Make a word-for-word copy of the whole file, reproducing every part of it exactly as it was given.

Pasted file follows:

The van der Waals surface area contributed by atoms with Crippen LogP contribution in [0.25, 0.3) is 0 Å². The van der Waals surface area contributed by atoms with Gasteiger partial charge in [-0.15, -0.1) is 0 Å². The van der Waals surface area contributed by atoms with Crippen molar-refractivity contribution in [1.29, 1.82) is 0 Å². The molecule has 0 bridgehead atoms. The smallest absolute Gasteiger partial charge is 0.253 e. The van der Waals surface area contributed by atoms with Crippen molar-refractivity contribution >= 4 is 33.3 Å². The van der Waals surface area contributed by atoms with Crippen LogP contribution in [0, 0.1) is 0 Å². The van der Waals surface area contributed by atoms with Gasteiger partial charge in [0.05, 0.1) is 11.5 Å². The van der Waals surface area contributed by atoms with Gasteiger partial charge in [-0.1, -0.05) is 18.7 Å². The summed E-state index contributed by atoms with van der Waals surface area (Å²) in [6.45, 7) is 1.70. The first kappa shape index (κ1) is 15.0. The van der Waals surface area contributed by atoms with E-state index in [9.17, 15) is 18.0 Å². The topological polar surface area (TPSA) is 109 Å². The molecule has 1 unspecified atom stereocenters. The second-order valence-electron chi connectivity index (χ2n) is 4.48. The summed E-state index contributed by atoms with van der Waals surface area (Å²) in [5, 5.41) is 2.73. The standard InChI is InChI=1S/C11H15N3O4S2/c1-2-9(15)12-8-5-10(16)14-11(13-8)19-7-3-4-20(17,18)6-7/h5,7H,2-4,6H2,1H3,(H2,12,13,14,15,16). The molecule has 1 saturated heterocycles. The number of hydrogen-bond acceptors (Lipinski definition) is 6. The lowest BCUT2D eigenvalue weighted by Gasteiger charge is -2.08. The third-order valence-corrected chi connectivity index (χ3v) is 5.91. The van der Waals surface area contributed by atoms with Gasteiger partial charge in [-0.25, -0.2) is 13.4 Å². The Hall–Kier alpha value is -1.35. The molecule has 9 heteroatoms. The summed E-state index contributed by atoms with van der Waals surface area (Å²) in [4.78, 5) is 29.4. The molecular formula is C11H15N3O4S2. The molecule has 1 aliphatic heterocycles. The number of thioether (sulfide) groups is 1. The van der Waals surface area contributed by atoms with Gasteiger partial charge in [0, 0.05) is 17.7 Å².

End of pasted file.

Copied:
The van der Waals surface area contributed by atoms with Crippen LogP contribution in [0.25, 0.3) is 0 Å². The van der Waals surface area contributed by atoms with Gasteiger partial charge in [-0.15, -0.1) is 0 Å². The van der Waals surface area contributed by atoms with Crippen molar-refractivity contribution in [1.29, 1.82) is 0 Å². The molecule has 0 bridgehead atoms. The smallest absolute Gasteiger partial charge is 0.253 e. The van der Waals surface area contributed by atoms with Crippen molar-refractivity contribution >= 4 is 33.3 Å². The van der Waals surface area contributed by atoms with Crippen LogP contribution in [0, 0.1) is 0 Å². The van der Waals surface area contributed by atoms with Gasteiger partial charge in [0.05, 0.1) is 11.5 Å². The van der Waals surface area contributed by atoms with Gasteiger partial charge in [-0.1, -0.05) is 18.7 Å². The summed E-state index contributed by atoms with van der Waals surface area (Å²) in [6.45, 7) is 1.70. The first kappa shape index (κ1) is 15.0. The van der Waals surface area contributed by atoms with E-state index in [9.17, 15) is 18.0 Å². The topological polar surface area (TPSA) is 109 Å². The molecule has 1 unspecified atom stereocenters. The second-order valence-electron chi connectivity index (χ2n) is 4.48. The summed E-state index contributed by atoms with van der Waals surface area (Å²) in [5, 5.41) is 2.73. The standard InChI is InChI=1S/C11H15N3O4S2/c1-2-9(15)12-8-5-10(16)14-11(13-8)19-7-3-4-20(17,18)6-7/h5,7H,2-4,6H2,1H3,(H2,12,13,14,15,16). The molecule has 1 saturated heterocycles. The number of hydrogen-bond acceptors (Lipinski definition) is 6. The lowest BCUT2D eigenvalue weighted by Gasteiger charge is -2.08. The third-order valence-corrected chi connectivity index (χ3v) is 5.91. The van der Waals surface area contributed by atoms with Gasteiger partial charge in [-0.25, -0.2) is 13.4 Å². The Hall–Kier alpha value is -1.35. The molecule has 9 heteroatoms. The summed E-state index contributed by atoms with van der Waals surface area (Å²) in [4.78, 5) is 29.4. The molecular formula is C11H15N3O4S2. The molecule has 1 aliphatic heterocycles. The number of thioether (sulfide) groups is 1. The van der Waals surface area contributed by atoms with Gasteiger partial charge in [0, 0.05) is 17.7 Å².